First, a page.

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Rep. John Murtha dies after surgery complications

Rep. John Murtha, D-Pennsylvania, recently underwent laparoscopic surgery to remove his gallbladder.
Rep. John Murtha, D-Pennsylvania, recently underwent laparoscopic surgery to remove his gallbladder.
  • NEW: Source: Complications came from doctors hitting intestines during surgery
  • Murtha had represented Pennsylvania's 12th Congressional District since '74
  • Watchdog groups considered longtime lawmaker one of "the kings of pork" on Capitol Hill
  • Ex-Vietnam War vet stunned Congress when he urged U.S. to pull out of Iraq in 2005

(CNN) -- Rep. John Murtha of Pennsylvania, a longtime fixture on the House subcommittee that oversees Pentagon spending, died after complications from gallbladder surgery, according to his office. He was 77.

The Democratic congressman recently underwent scheduled laparoscopic surgery at National Naval Medical Center in Bethesda, Maryland, to remove his gallbladder. The procedure was "routine minimally invasive surgery," but doctors "hit his intestines," a source close to the late congressman told CNN.

Murtha was initially hospitalized in December and had to postpone a hearing with Defense Secretary Robert Gates on the administration's strategy in Afghanistan. The congressman returned to work after a few days in the hospital and helped oversee final passage of the 2010 defense appropriations bill.

The National Naval Medical Center issued a statement saying Murtha was admitted January 28 for surgery, but declined to reveal additional details, citing his family's request for privacy and federal privacy laws. In a written statement, Ray Mabus, secretary of the Navy, and Adm. Gary Roughead, chief of naval operations, expressed sympathy and condolences.

Murtha had a "tough-as-nails reputation" and a "passion for service," President Obama said in a written statement. He was "a steadfast advocate for the people of Pennsylvania" and "a respected voice on issues of national security," Obama said.

House Speaker Nancy Pelosi, a longtime ally of Murtha's, said in a statement that he always put "the troops and their families first."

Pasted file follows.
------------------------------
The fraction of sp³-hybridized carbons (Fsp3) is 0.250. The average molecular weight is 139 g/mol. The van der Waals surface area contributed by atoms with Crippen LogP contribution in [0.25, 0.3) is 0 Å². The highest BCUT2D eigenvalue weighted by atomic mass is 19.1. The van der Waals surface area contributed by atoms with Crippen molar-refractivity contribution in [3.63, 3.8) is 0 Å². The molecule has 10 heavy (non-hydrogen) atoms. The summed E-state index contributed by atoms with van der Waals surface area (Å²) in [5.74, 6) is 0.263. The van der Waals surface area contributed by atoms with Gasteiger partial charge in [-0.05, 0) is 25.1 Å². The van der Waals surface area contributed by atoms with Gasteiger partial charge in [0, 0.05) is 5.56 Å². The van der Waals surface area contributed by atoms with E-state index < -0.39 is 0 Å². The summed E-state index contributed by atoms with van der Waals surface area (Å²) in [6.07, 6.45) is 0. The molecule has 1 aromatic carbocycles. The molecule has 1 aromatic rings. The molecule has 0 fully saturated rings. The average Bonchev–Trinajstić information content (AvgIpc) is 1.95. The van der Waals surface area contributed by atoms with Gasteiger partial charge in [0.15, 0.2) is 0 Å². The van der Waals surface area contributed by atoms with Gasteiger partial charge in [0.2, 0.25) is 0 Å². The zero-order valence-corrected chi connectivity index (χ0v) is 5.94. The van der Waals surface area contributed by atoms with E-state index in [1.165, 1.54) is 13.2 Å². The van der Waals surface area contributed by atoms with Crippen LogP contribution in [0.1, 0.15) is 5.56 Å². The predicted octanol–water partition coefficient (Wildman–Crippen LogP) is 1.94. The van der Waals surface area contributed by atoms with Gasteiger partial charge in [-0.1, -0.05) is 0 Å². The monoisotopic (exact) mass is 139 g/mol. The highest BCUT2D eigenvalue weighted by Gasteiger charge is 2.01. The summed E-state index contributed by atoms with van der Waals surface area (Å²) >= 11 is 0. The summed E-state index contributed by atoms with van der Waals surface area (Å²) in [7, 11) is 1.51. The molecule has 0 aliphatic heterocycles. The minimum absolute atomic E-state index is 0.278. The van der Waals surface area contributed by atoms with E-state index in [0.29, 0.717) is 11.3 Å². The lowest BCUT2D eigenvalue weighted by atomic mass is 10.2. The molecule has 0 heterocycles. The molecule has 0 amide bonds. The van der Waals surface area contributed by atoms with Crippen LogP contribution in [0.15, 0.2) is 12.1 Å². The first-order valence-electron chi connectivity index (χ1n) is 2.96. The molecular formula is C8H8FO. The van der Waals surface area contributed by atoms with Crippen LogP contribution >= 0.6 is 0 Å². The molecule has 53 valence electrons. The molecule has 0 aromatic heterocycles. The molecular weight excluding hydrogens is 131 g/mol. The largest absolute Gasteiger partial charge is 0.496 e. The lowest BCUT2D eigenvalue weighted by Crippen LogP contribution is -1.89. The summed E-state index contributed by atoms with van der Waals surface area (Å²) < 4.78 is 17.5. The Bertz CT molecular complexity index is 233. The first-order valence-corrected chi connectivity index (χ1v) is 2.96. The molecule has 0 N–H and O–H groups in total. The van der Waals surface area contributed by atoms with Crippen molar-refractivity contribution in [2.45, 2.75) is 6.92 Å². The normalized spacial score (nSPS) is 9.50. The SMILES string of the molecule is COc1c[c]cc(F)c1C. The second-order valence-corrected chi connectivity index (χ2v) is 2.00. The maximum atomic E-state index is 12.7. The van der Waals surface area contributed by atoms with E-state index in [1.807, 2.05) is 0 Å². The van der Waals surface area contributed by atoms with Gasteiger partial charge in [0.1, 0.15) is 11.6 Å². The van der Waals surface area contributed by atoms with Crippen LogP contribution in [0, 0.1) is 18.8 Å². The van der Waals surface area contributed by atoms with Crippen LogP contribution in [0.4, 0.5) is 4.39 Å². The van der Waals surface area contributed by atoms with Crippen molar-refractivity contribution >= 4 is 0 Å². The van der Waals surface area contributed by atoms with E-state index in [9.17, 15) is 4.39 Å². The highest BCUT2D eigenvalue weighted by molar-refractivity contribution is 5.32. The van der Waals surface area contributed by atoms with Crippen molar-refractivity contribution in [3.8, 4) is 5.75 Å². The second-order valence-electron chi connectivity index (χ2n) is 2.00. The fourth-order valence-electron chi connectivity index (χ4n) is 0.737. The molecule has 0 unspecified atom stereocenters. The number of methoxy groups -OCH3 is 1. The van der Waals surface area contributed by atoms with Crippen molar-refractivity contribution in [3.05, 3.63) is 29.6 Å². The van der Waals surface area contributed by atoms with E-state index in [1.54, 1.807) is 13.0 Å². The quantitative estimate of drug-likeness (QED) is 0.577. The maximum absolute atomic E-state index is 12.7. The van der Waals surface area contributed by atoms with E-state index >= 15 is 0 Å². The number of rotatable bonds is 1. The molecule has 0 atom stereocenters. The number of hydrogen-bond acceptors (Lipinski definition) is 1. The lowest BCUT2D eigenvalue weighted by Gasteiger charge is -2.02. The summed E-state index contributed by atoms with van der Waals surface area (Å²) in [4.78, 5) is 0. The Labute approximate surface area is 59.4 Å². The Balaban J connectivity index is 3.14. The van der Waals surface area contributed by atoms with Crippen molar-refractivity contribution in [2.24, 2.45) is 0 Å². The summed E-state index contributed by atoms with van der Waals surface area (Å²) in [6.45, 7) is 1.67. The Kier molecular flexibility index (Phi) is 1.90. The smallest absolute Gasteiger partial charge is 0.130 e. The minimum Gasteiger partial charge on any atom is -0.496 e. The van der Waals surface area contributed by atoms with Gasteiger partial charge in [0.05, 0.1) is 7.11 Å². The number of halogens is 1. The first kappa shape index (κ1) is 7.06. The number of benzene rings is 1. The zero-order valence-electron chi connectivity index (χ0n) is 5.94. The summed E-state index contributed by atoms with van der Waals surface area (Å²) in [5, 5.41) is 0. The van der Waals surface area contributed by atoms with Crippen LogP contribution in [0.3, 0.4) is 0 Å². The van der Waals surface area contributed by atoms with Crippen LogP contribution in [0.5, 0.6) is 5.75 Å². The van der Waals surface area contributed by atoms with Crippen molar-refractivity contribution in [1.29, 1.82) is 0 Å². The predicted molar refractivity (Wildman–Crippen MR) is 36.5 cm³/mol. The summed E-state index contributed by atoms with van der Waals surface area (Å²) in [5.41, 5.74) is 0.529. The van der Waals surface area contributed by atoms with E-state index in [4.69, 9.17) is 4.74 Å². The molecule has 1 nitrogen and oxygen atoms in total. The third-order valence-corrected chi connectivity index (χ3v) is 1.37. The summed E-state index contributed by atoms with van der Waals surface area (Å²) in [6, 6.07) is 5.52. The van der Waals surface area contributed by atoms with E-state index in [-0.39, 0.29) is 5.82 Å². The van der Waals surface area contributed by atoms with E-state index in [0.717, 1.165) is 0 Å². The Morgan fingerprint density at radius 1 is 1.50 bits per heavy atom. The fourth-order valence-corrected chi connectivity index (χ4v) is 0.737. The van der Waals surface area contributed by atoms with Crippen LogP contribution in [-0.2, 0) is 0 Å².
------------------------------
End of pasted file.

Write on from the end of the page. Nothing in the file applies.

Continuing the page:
Murtha was "incredibly effective in his service in the House," said Wisconsin Rep. David Obey, chairman of the Appropriations Committee. "Every person who serves in the military has lost an advocate and a good friend."

Video: Surgery error link to Murtha?
John Murtha
• Represented Pennsylvania's 12th district since 1974.

• Became a vocal critic of the war in Iraq, called for a "change in direction."

• Was the first Vietnam War combat veteran elected to Congress.

• Chairman of the Defense Subcommittee of the House Committee on Appropriations.

• Known as one of the "kings of pork" on Capitol Hill.

Murtha "will be missed," said House Minority Leader John Boehner, R-Ohio. "The House of Representatives has lost one of its own."

Murtha had represented Pennsylvania's 12th Congressional District since 1974, making him the chamber's eighth most senior member. According to his biography on the House of Representatives Web site, Murtha was the first Vietnam War combat veteran elected to Congress.

He was considered one of "the kings of pork" on Capitol Hill by taxpayer watchdog groups for requesting tens of millions of dollars in earmarks.

On his House Web site, Murtha strongly defended earmarks, saying, "I believe that elected representatives of the people understand their constituents and districts best."

Supporters said his efforts helped bring thousands of jobs to western Pennsylvania.

Other controversies dogged Murtha's career. Critics alleged that he steered Pentagon contracts to businesses that hired his brother as a lobbyist, but Murtha insisted that his brother was treated like everyone else.

Murtha also turned up in the FBI's Abscam investigation in 1980 when undercover agents offered bribes to several members of Congress. Murtha was videotaped turning down a bribe, saying he wasn't interested "at this point." He was not charged.

Murtha came under fire during the 2008 election campaign for saying that part of his state was a "racist area" where constituents would not vote for Obama because he was black.

He later apologized and said, "While we cannot deny that race is a factor in this election, I believe we've been able to look beyond race these past few months."

Murtha won 58 percent of the vote in 2008, his last re-election; Republican presidential candidate Sen. John McCain won the district by less than 1,000 votes.

Murtha, a former Marine, also earned a reputation as one of Congress's loudest anti-war voices. He initially supported the 2003 invasion of Iraq, but he stunned much of Washington when he called for a swift U.S. pullout in November 2005, saying, "U.S. and coalition troops have done all they can. ... It's time for a change in direction."

In 2006, Murtha seemed on track to become the House Majority leader, but he lost to Rep. Steny Hoyer of Maryland. Murtha said he was subject to "swift boat-style attacks" on his ethics record, blasting critics who raised concerns about "unfounded allegations that occurred 26 years ago."

Born June 17, 1932, in West Virginia, Murtha moved with his family to Pennsylvania as a child.

Before joining the House, he was in the Pennsylvania state Legislature. He also served 37 years in the Marines and Marine Corps Reserves. He retired from the Reserves in 1990 and received the Navy Distinguished Service Medal.

Murtha attended Washington and Jefferson College, but dropped out in 1952 to enlist in the Marines. He later graduated from the University of Pittsburgh.

He is survived by his wife, Joyce, and three children.

CNN's Kristi Keck, Elizabeth Cohen, Sabriya Rice and Rebecca Sinderbrand contributed to this report.